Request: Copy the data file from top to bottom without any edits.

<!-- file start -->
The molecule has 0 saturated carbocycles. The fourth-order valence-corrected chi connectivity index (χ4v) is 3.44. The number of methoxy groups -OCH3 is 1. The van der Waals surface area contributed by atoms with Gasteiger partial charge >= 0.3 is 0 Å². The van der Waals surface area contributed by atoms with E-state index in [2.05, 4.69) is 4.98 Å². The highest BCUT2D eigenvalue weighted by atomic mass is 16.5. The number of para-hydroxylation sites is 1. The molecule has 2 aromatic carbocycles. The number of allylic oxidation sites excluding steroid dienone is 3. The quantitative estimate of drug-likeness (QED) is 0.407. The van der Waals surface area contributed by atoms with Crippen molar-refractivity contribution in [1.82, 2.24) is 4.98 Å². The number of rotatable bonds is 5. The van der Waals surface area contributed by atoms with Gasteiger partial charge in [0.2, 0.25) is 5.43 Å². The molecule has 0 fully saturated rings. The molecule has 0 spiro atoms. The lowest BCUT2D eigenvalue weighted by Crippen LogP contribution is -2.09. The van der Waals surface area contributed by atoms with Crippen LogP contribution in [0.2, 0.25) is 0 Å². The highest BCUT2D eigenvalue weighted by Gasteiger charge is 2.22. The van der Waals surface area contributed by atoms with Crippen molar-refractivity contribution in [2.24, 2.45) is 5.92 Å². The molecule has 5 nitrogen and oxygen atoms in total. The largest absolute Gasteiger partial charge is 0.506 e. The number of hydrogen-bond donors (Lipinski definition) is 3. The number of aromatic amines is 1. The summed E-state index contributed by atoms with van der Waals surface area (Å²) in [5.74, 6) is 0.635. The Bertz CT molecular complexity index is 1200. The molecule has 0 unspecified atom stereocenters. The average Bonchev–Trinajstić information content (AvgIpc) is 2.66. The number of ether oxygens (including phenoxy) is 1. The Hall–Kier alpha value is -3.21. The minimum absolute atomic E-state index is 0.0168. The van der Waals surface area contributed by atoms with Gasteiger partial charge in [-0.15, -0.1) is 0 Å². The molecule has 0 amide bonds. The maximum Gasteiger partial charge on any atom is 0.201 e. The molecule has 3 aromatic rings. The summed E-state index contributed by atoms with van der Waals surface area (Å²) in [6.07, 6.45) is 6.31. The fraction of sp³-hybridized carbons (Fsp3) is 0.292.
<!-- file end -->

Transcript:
The molecule has 0 saturated carbocycles. The fourth-order valence-corrected chi connectivity index (χ4v) is 3.44. The number of methoxy groups -OCH3 is 1. The van der Waals surface area contributed by atoms with Gasteiger partial charge >= 0.3 is 0 Å². The van der Waals surface area contributed by atoms with E-state index in [2.05, 4.69) is 4.98 Å². The highest BCUT2D eigenvalue weighted by atomic mass is 16.5. The number of para-hydroxylation sites is 1. The molecule has 2 aromatic carbocycles. The number of allylic oxidation sites excluding steroid dienone is 3. The quantitative estimate of drug-likeness (QED) is 0.407. The van der Waals surface area contributed by atoms with Crippen molar-refractivity contribution in [1.82, 2.24) is 4.98 Å². The number of rotatable bonds is 5. The van der Waals surface area contributed by atoms with Gasteiger partial charge in [0.2, 0.25) is 5.43 Å². The molecule has 0 fully saturated rings. The molecule has 0 spiro atoms. The lowest BCUT2D eigenvalue weighted by Crippen LogP contribution is -2.09. The van der Waals surface area contributed by atoms with Crippen LogP contribution in [0.2, 0.25) is 0 Å². The highest BCUT2D eigenvalue weighted by Gasteiger charge is 2.22. The van der Waals surface area contributed by atoms with Crippen molar-refractivity contribution in [2.24, 2.45) is 5.92 Å². The molecule has 5 nitrogen and oxygen atoms in total. The largest absolute Gasteiger partial charge is 0.506 e. The number of hydrogen-bond donors (Lipinski definition) is 3. The number of aromatic amines is 1. The summed E-state index contributed by atoms with van der Waals surface area (Å²) in [5.74, 6) is 0.635. The Bertz CT molecular complexity index is 1200. The molecule has 0 unspecified atom stereocenters. The average Bonchev–Trinajstić information content (AvgIpc) is 2.66. The number of ether oxygens (including phenoxy) is 1. The Hall–Kier alpha value is -3.21. The minimum absolute atomic E-state index is 0.0168. The van der Waals surface area contributed by atoms with Gasteiger partial charge in [-0.15, -0.1) is 0 Å². The molecule has 0 amide bonds. The maximum Gasteiger partial charge on any atom is 0.201 e. The molecule has 3 aromatic rings. The summed E-state index contributed by atoms with van der Waals surface area (Å²) in [6.07, 6.45) is 6.31. The fraction of sp³-hybridized carbons (Fsp3) is 0.292.